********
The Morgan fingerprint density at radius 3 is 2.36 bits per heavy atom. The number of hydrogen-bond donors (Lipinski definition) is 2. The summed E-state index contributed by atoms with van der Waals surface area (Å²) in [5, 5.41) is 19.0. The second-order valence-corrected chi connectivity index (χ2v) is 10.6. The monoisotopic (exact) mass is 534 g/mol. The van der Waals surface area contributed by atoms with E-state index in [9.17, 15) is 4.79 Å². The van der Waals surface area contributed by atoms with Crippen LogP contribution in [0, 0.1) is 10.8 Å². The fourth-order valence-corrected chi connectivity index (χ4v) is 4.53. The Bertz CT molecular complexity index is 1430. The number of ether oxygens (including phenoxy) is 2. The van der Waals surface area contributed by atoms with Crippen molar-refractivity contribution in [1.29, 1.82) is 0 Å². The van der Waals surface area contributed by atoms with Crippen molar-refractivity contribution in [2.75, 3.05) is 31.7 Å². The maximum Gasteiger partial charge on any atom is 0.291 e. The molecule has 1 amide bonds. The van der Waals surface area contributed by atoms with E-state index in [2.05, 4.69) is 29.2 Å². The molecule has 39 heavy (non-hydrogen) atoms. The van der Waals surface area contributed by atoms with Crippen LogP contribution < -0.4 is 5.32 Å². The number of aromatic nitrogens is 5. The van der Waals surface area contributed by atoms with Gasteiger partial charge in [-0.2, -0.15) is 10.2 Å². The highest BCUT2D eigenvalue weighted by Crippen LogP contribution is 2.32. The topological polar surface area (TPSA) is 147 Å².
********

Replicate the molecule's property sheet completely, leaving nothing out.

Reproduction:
The Morgan fingerprint density at radius 3 is 2.36 bits per heavy atom. The number of hydrogen-bond donors (Lipinski definition) is 2. The summed E-state index contributed by atoms with van der Waals surface area (Å²) in [5, 5.41) is 19.0. The second-order valence-corrected chi connectivity index (χ2v) is 10.6. The monoisotopic (exact) mass is 534 g/mol. The van der Waals surface area contributed by atoms with E-state index in [9.17, 15) is 4.79 Å². The van der Waals surface area contributed by atoms with Crippen LogP contribution in [0, 0.1) is 10.8 Å². The fourth-order valence-corrected chi connectivity index (χ4v) is 4.53. The Bertz CT molecular complexity index is 1430. The number of ether oxygens (including phenoxy) is 2. The van der Waals surface area contributed by atoms with Crippen molar-refractivity contribution in [1.29, 1.82) is 0 Å². The van der Waals surface area contributed by atoms with Crippen molar-refractivity contribution in [2.75, 3.05) is 31.7 Å². The maximum Gasteiger partial charge on any atom is 0.291 e. The molecule has 1 amide bonds. The van der Waals surface area contributed by atoms with E-state index in [2.05, 4.69) is 29.2 Å². The molecule has 39 heavy (non-hydrogen) atoms. The van der Waals surface area contributed by atoms with Crippen LogP contribution < -0.4 is 5.32 Å². The number of aromatic nitrogens is 5. The van der Waals surface area contributed by atoms with Gasteiger partial charge in [-0.2, -0.15) is 10.2 Å². The highest BCUT2D eigenvalue weighted by Crippen LogP contribution is 2.32. The topological polar surface area (TPSA) is 147 Å².